Home-made toys for your dogs

Yes, there are a lot of toys you can make for your dogs using items in your home.

Home-made toys for your dogs
Rida, a rescued dog of Save Animals of Love and Light (Save ALL) who lost one eye when she was hit by a vehicle, loves to run in the garden like any other dog. But she also likes to lie down in the garden to enjoy treats and toys.
“Wanting to make your pooch’s own toys goes way beyond a simple urge to save money—it’s fun too!,” says Kayla Fratt in DIY Dog Puzzle Toys: Challenging Toys You Can Make At Home in K9 Of Mine web site.

It is important to keep your dog’s body and brain active so that your dog will remain healthy and happy.

“The overall benefits of play for your dog can never be underestimated. Active dogs are both happier and healthier than dogs who do not get the same amount of exercise—that’s why it’s always recommended to take your dogs on regular walks.,” says Fratt.

She adds that activity is also good for your dog’s mental health, not just for his physical health

“Without sufficient stimulation, dogs are bound to get bored, and your favorite pillows or shoes may suffer as a result (bored dogs tend to be prone to nervous behavior which can be perceived as being—for lack of a better term—naughty),” Fratt stresses.

A lot of puzzle toys and treat dispensing toys are available in pet stores and vet clinics but they can be very expensive and not all are safe for your dogs.

Here are some DIY toys you can make that are not expensive at all:

1.   Stuffed Puzzle Pal

You can make a stuffed toy for your dog.  Cut a fabric, put cotton or used clothes inside, then sew by hand.  You can go to the internet to look for patterns if you want. There are also instructional videos available in the net.

When the stuffed animal is finished, you can turn it into a puzzle.

“All you have to do is sew a small ‘kangaroo pocket’ somewhere into the toy—make sure your dog can practically fit their nose and/or paw in there—and hide your treats in there, “ Fratt says.

2. Sweet Potato Rope Chew Toy

Some dogs can destroy even toys that are advertised as indestructible.

“For that, consider making your dog a nearly indestructible chew toy made from dried sweet potato and rope … The process is pretty self-explanatory: Dry the sweet potato and attach them to the rope, knotted in-between for each piece. This is great especially great for dogs who are teething,” Fratt says.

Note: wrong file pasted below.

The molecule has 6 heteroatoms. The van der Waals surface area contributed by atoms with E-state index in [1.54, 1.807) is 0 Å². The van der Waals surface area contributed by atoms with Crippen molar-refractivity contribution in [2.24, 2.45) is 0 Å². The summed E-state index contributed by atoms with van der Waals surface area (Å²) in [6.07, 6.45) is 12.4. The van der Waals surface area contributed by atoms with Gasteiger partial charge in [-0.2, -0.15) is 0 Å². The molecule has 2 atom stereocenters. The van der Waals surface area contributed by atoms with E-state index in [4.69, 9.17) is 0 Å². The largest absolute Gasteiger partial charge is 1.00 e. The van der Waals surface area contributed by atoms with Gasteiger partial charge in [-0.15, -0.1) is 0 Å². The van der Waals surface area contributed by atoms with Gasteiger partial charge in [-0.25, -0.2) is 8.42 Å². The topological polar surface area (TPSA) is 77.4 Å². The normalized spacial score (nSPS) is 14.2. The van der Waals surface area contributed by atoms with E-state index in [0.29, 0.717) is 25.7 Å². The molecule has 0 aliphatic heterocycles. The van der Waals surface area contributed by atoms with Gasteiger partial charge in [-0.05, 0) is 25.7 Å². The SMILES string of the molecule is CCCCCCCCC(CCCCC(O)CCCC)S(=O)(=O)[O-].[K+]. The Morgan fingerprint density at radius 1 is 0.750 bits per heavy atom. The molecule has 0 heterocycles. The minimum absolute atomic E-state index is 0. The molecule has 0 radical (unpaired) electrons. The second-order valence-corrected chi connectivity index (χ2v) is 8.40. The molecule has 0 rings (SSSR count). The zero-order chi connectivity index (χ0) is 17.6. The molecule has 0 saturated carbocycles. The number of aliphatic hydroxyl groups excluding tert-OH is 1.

3. Tennis Ball Treats

This is a spin-off from the find-the-treat game that lots of dogs have fun playing with.

“In this case, cut a small hole in a tennis ball—and by small, we mean big enough for them to be able to get treats out, but not big enough for them to just fall out. You might be surprised to find that your pooch appreciates the challenge, “ Fratt says.

4.  Bottle Spinning Toy

Another spin-off from popular dispensing treats which keeps dogs occupied is a bottle spinning toy.

“These instructions from Hallmark guide you through how to build a basic frame (which can be constructed from wood or PVC-piping with a little bit of imagination and DIY-prowess), and the dispenser itself: Three bottles with holes drilled through them, tops off, able to be tipped forward or back by your pet,” Fratt says.

Fratt adds,”The guide recommends that you always supervise your pet while they’re making use of the dispenser or you might come home to a floor full of debris—or treats absolutely everywhere.

5. Find-The-Treat

"Another cool puzzle toy provides more mental exercise," Fratt says.

“For this game, all you have to do is get some PVC piping (from your nearest hardware store), drill some holes in the side, put on the end-caps and, well, throw treats into the one end. PVC piping has the benefit of being both cheap and way more durable than cardboard, “ Fratt says.

“And guess what? Research has shown that dogs who are kept mentally active are much healthier in old-age and less likely to develop dementia later on. Hurrah!, “ Fratt shares.

6. Mysterious Muffin Tin

Fratt suggests you get an unused cupcake tin and a couple of tennis balls.

“And, of course, you can’t forget the treats for this – reward is an essential part of dog training and learning; plus, it’s half the fun, “ she says.

“Place the treats inside the muffin tins and simply stick the tennis balls over the treats. It’s up to your dog to figure out how to get to the treats, and for variety, you can change-up the configuration (or change it up completely by not using tennis balls next time), “ Fratt says.

Fratt adds: ”Make sure that it’s not a shape your dog can simply tip over with their paw—once they figure that out, well, they might just take over the world next.” DC

Topics: Kayla Fratt. DIY Dog Puzzle Toys: Challenging Toys You Can Make At Home , dogs , pets

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